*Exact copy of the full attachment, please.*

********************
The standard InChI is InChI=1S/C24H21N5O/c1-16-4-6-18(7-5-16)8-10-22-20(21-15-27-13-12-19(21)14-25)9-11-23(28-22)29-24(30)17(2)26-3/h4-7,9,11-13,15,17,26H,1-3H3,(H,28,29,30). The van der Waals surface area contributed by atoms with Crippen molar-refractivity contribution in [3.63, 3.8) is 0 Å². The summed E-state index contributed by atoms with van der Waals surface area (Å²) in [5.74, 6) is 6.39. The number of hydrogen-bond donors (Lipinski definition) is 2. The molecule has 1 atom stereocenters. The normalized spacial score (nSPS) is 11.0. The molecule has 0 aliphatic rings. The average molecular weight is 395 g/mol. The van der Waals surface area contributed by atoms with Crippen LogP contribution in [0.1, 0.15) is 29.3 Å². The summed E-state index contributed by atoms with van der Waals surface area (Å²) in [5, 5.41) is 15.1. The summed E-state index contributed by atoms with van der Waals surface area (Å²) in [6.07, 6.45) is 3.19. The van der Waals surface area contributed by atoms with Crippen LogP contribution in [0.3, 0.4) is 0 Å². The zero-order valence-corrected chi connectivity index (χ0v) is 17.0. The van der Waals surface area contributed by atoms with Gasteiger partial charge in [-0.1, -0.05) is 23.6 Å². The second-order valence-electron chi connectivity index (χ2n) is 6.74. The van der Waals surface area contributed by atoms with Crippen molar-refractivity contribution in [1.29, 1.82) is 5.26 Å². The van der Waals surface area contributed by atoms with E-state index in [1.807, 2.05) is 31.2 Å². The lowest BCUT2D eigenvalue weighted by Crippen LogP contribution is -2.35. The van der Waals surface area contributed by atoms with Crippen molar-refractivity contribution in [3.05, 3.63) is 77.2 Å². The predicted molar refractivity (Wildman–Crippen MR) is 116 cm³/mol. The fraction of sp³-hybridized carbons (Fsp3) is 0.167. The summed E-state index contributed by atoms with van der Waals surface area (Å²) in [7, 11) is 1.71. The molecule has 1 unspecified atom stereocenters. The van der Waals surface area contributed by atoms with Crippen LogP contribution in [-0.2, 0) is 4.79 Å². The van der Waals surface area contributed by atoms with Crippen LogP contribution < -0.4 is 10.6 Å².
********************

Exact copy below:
The standard InChI is InChI=1S/C24H21N5O/c1-16-4-6-18(7-5-16)8-10-22-20(21-15-27-13-12-19(21)14-25)9-11-23(28-22)29-24(30)17(2)26-3/h4-7,9,11-13,15,17,26H,1-3H3,(H,28,29,30). The van der Waals surface area contributed by atoms with Crippen molar-refractivity contribution in [3.63, 3.8) is 0 Å². The summed E-state index contributed by atoms with van der Waals surface area (Å²) in [5.74, 6) is 6.39. The number of hydrogen-bond donors (Lipinski definition) is 2. The molecule has 1 atom stereocenters. The normalized spacial score (nSPS) is 11.0. The molecule has 0 aliphatic rings. The average molecular weight is 395 g/mol. The van der Waals surface area contributed by atoms with Crippen LogP contribution in [0.1, 0.15) is 29.3 Å². The summed E-state index contributed by atoms with van der Waals surface area (Å²) in [5, 5.41) is 15.1. The summed E-state index contributed by atoms with van der Waals surface area (Å²) in [6.07, 6.45) is 3.19. The van der Waals surface area contributed by atoms with Crippen LogP contribution in [0.3, 0.4) is 0 Å². The zero-order valence-corrected chi connectivity index (χ0v) is 17.0. The van der Waals surface area contributed by atoms with Gasteiger partial charge in [-0.1, -0.05) is 23.6 Å². The second-order valence-electron chi connectivity index (χ2n) is 6.74. The van der Waals surface area contributed by atoms with Crippen molar-refractivity contribution in [1.29, 1.82) is 5.26 Å². The van der Waals surface area contributed by atoms with E-state index in [1.807, 2.05) is 31.2 Å². The lowest BCUT2D eigenvalue weighted by Crippen LogP contribution is -2.35. The van der Waals surface area contributed by atoms with Crippen molar-refractivity contribution in [3.05, 3.63) is 77.2 Å². The predicted molar refractivity (Wildman–Crippen MR) is 116 cm³/mol. The fraction of sp³-hybridized carbons (Fsp3) is 0.167. The summed E-state index contributed by atoms with van der Waals surface area (Å²) in [7, 11) is 1.71. The molecule has 1 unspecified atom stereocenters. The van der Waals surface area contributed by atoms with Crippen LogP contribution in [-0.2, 0) is 4.79 Å². The van der Waals surface area contributed by atoms with Crippen LogP contribution < -0.4 is 10.6 Å².